Causal Connections Between Anorexia Nervosa and Delusional Beliefs

Review of Philosophy and Psychology:1-22 (forthcoming)
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Numerous studies of the beliefs of people with anorexia nervosa (AN) suggest that a subset of such individuals may experience delusions. We first describe what makes a belief delusional and conclude that such characteristics can be appropriately applied to some beliefs of people with AN. Next, we outline how delusional beliefs may relate to the broader psychopathological process in AN, including: (1) they may be epiphenomenal; (2) they may be an initial partial cause of AN; (3) they may be caused by aspects of AN; or (4) they may be sustaining causes, possibly involved in reciprocal causal relations with aspects of AN. We argue that there is good reason to believe that delusional beliefs of people with AN are not merely epiphenomenal, but rather that they’re causally connected to AN. Because of this, empirical studies can be designed to test for the presence of causal relations. We describe how these studies should be designed. The results of such studies have important implications for understanding the experience of individuals with AN and for the treatment of AN. We outline these implications.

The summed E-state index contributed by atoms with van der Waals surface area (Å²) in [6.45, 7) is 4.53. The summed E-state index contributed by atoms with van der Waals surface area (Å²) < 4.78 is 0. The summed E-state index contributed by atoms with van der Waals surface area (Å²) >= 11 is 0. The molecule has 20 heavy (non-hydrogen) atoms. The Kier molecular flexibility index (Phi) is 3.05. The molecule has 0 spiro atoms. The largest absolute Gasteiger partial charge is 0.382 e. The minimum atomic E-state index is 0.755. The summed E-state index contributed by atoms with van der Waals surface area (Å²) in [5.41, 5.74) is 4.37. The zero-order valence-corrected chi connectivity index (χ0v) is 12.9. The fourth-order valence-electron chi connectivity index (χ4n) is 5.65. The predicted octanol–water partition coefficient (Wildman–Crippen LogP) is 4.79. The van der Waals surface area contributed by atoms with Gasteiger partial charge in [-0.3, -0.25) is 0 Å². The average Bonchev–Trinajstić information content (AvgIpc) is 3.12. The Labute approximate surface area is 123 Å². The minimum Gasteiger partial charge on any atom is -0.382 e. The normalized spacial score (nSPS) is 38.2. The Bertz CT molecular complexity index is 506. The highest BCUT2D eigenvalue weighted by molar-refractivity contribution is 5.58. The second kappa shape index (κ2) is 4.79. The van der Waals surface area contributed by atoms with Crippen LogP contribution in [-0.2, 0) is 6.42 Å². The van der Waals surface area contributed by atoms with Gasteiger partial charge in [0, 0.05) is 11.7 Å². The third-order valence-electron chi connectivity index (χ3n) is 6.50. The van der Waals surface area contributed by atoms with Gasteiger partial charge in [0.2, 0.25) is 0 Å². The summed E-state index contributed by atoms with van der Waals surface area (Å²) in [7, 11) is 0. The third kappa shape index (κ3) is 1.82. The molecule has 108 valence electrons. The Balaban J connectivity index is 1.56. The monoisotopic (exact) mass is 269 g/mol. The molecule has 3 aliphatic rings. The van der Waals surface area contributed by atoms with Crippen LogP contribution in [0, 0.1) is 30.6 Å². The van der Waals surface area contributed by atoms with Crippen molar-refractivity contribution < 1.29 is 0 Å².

Author's Profile

Lindsay Rettler
University of Wyoming


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